Zagat: Sexism on Menu In New York
NEW YORK (AP) _ Sexism is being served up at New York eateries, according to a survey released today.
Eighty percent of the diners surveyed for the 2000 edition of the Zagat New York City Restaurant Survey said they think men are treated better than women in restaurants.
The results suggest that men, when dining in mixed company, are targeted as primary check payers by restaurant staff, who lavish better service their way, says the restaurant guide.
``It also signals that when dining among themselves, women are still accorded second-class status _ poor seating, slower service, or worse,″ the guide says.
The survey of 19,227 diners also found they pay about $10 more per meal to eat in New York restaurants than their counterparts pay across the country. But New Yorkers don’t seem to mind _ they’re leaving bigger tips, too.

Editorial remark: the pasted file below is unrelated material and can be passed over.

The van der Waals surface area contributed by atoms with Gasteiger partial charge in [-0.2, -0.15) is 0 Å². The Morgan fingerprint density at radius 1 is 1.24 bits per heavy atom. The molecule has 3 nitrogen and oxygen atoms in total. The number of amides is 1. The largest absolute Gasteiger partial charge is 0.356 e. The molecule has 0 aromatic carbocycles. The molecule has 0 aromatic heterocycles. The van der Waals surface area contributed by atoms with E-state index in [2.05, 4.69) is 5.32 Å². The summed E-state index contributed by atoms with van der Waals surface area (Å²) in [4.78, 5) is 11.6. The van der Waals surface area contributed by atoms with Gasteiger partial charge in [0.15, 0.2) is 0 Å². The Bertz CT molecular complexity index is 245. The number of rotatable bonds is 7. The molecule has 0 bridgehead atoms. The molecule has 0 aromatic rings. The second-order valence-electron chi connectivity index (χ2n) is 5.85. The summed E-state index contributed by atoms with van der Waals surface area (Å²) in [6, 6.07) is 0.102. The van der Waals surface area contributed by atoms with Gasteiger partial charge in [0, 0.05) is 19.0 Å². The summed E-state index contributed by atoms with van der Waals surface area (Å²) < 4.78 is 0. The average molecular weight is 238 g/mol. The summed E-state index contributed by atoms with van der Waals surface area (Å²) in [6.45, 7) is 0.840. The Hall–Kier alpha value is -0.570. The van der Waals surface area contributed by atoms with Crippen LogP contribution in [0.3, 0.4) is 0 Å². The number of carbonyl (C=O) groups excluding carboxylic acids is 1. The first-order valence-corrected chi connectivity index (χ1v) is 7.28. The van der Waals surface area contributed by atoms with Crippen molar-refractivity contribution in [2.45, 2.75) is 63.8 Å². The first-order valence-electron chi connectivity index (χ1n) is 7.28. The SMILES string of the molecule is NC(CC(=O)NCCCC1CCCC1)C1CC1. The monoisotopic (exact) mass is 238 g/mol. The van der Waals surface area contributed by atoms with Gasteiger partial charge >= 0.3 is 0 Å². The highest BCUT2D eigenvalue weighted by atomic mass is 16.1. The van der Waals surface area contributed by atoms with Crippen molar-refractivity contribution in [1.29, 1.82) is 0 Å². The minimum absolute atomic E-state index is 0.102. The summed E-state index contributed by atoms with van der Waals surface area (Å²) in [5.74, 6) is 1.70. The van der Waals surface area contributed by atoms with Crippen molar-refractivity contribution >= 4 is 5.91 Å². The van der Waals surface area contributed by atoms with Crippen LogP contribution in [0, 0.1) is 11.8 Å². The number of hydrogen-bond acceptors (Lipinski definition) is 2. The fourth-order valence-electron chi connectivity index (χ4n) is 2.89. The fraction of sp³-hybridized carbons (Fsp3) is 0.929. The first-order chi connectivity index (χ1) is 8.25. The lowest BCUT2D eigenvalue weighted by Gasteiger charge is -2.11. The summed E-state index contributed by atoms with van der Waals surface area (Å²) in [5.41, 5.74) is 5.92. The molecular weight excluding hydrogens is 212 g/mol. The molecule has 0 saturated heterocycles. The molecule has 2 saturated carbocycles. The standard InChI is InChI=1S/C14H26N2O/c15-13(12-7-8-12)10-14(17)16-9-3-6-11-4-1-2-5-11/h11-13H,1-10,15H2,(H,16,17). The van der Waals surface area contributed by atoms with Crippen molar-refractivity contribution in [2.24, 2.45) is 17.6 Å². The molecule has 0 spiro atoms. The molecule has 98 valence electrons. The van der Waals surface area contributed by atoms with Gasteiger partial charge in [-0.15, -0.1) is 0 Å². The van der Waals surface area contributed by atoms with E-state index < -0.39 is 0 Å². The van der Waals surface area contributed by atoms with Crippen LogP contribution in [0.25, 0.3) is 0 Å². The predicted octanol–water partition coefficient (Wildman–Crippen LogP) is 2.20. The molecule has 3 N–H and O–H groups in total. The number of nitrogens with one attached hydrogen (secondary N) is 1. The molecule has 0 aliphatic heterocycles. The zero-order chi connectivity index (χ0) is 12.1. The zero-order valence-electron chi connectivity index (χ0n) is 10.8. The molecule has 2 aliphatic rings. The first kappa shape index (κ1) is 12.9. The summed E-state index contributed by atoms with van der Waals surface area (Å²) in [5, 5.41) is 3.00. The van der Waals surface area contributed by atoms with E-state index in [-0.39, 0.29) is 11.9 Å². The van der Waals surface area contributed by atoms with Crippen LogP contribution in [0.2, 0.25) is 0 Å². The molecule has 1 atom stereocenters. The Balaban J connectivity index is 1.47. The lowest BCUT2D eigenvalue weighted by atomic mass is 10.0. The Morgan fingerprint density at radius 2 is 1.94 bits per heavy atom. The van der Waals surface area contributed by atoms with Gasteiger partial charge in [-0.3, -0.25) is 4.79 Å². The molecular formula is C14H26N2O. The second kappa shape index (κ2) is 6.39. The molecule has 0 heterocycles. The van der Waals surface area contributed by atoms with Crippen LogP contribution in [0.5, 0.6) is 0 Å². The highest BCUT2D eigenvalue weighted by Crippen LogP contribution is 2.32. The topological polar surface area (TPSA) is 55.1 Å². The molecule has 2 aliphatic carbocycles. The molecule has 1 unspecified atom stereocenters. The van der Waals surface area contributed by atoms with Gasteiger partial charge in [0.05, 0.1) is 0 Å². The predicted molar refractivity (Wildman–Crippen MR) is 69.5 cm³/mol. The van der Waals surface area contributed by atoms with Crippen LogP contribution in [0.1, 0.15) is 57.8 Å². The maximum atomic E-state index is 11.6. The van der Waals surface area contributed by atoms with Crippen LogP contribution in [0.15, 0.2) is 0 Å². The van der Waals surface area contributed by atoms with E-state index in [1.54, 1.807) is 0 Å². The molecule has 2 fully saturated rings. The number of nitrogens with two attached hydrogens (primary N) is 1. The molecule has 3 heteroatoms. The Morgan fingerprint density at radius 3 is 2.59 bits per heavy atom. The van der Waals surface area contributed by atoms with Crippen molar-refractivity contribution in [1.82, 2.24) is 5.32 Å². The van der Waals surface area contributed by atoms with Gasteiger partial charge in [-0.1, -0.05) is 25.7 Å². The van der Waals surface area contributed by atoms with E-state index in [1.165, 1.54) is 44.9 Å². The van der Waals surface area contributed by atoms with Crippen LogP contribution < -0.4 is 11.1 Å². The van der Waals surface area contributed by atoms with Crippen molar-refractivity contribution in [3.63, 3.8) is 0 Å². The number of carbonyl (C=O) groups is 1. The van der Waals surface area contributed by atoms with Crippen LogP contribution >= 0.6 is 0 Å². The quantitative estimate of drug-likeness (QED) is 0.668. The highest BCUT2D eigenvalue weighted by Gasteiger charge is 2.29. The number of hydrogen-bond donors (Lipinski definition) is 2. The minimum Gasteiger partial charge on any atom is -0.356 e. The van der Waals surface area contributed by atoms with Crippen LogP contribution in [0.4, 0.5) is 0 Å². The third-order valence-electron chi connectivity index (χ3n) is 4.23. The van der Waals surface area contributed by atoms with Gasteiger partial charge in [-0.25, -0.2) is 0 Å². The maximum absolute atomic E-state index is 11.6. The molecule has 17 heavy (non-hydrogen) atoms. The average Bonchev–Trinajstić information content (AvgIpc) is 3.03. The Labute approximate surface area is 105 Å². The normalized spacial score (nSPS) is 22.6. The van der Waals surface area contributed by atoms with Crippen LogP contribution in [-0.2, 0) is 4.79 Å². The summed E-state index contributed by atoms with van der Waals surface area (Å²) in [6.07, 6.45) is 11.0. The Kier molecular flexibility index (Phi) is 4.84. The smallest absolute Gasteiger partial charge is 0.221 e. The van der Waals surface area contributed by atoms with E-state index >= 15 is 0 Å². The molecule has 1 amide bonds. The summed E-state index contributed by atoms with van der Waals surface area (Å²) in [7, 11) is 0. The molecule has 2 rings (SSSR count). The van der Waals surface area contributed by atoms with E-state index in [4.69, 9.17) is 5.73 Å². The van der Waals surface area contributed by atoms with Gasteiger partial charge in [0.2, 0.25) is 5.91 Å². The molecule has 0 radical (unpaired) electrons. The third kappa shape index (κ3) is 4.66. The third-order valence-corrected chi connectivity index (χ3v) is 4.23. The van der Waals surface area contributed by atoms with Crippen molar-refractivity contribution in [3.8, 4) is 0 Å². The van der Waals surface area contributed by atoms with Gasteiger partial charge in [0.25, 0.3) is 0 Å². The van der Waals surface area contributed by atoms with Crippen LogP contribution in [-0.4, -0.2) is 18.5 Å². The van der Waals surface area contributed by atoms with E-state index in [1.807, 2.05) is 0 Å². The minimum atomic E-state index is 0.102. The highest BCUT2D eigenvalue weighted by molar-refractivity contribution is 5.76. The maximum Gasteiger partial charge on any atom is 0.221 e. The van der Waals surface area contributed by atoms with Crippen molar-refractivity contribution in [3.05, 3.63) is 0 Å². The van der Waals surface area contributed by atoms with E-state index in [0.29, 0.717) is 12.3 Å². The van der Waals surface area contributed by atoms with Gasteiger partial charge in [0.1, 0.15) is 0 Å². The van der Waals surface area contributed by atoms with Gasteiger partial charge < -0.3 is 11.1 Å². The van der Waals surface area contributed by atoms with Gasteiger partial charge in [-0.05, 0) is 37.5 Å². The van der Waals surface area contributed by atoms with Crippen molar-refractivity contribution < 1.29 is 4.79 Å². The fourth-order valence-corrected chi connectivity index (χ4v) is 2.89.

The average price for a meal in a New York restaurant, including drink, tax and tip, was $33.17 in 1999, up from $31.68 last year, according to the Zagat survey, which was released to the press on Sunday. That’s the highest price since the 1990 recession.
The national average for 24 cities surveyed by Zagat was $23.84 per meal.
The average tip left by those who participated in Zagat’s New York survey was 18 percent, up one percentage point from last year. Eight other cities and areas surveyed by Zagat’s found tips averaging slightly less _ 17.75 percent.
For all that dough, gourmets also got a few new treats. The last year of the 1990s brought the first restaurant to offer a free lunch if your meal is late, the first eatery to specialize in peanut butter and the first with a ``cell phone zone″ for those who like to chat while they munch.
The annual Zagat guide is based on reviews from consumers who fill out questionnaires rating food, decor, service and cost, then pick out their five favorite eateries.